Suicide is (not) Painless

This is probably a giant bandwagon that I am getting on here. With the recent devastating loss of Robin Williams – one of many great artists to fall to suicide (I should say presumed suicide, since they are still examining the evidence to this point) – came a slew of facebook and twitter posts about the national suicide hotline and depression/mental health awareness. There are thousands of people out there talking about this issue right now, probably saying many of the things I’m about to say.

I don’t mind being one voice among many on a topic for which there are never enough voices.

At once it seems strange that there aren’t enough voices – it seems like there should be plenty, just based on my own personal experiences. I was introduced to the idea of suicide when I was quite young – probably five or six, due to some interactions with a habitually suicidal family member. I saw the anguish that this person went through, and experienced my own every time they said they were thinking of taking their own life.

I remember the day I learned that one of my classmates killed himself – we were fourteen at the time. I remember my friends from high school who lived in horrible situations where they frequently thought of suicide, cut themselves, called me in the middle of the night in tears saying that they just couldn’t take the pain anymore. As an adult in healthcare I’ve seen many people who were contemplating or had attempted suicide, and witnessed one death by suicide – the person who died surrounded by weeping friends and family. I didn’t know this person and never got to talk to them, yet I stood outside their room and cried, wondering what must have gone through their head the moment before the gun went off. Did they think their family was better off without them? Was the pain of breathing so great that one more breath would have been too much?

Would it have helped even a little if I’d met this person a day before and somewhere else?

Perhaps I grew up in a particularly bad place for suicidality – perhaps I just happen to attract people to my life with this particular experience. Certainly as a healthcare professional I willingly expose myself to it, and hope that I can make some small difference in my clinical role. It seems to me that more people should be speaking out about this topic, and more should be understanding when a stranger, friend, colleague has the courage to speak up and say, ‘I’m depressed, I need help.’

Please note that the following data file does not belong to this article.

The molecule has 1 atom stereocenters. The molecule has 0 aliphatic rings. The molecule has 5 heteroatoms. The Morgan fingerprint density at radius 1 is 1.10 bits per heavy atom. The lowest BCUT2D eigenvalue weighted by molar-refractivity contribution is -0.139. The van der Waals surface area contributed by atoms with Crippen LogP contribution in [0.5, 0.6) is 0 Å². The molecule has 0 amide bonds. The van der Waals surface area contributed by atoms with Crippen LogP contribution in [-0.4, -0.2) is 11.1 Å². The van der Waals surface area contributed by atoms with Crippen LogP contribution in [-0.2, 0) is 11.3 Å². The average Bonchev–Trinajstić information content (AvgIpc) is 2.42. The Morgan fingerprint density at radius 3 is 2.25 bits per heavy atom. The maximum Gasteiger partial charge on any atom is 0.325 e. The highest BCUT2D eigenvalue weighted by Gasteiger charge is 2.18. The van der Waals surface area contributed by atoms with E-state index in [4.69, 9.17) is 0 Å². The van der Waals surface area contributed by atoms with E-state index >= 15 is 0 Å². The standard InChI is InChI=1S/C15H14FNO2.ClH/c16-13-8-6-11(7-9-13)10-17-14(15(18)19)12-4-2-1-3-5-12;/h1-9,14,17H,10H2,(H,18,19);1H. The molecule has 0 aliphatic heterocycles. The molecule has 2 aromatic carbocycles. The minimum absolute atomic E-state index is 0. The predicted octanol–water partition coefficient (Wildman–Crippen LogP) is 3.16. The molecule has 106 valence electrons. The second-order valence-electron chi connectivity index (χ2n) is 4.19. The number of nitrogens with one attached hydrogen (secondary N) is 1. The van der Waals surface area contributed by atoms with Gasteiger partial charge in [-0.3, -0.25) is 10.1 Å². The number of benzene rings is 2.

Sadly it seems that our world does not respond well to these cries. If you look around the internet for a minute you’ll see strangers posting into the ether asking for help, met by other strangers internet-shouting to ‘get over it!’ or calling these people selfish, worthless, failures. I first encountered this in real life during my early pre-med years while volunteering in an ER with some other pre-meds. One of my patients was a woman who had attempted suicide. My pre-med colleague was also on the case, and she said some things I’ll never forget.

“I don’t understand why they don’t call the police,” she said disdainfully, her eyes narrowed with what I can only describe as disgust. “That woman should be in jail.”

Never in my life had it occurred to me that the reaction to ‘this person was so distraught that they saw no alternative but to slit their own wrists’ would be one of disgust and punishment. Naiive little me, I suppose, I fought back with my words, demanded that she see how this was not a moral failing or a matter of choice – attempting or completing suicide is the endpoint of an awful series of events, and if the person who has done it thought there was any other way, they would have chosen it. We are hardwired to live. Taking our own life means that something has gone seriously wrong.

I call this post “Suicide is (not) Painless” because I know – quite intimately – that it isn’t. Suicide is the ultimate culmination of years of hideous pain; when it is completed that pain ripples out to dozens and maybe hundreds of people. In cases where the people driven to take their own lives are great artists who brought us joy and wonder, this pain is amplified to thousands. Nothing about suicide is painless – and nothing about it should be shameful, either, even though we as a society have made it out to be.

If you need help, please ask for it from people you know will be sympathetic – close friends, a therapist, a doctor, the national suicide hotline if you’re in a pinch (1-800-273-TALK) or the boys town national hotline if you’re a teen in trouble (1-800-448-3000). You are not bad, wrong, or selfish. The pain is real.

Thanks for the laughs, Robin Williams. I hope you find joy somewhere out there.

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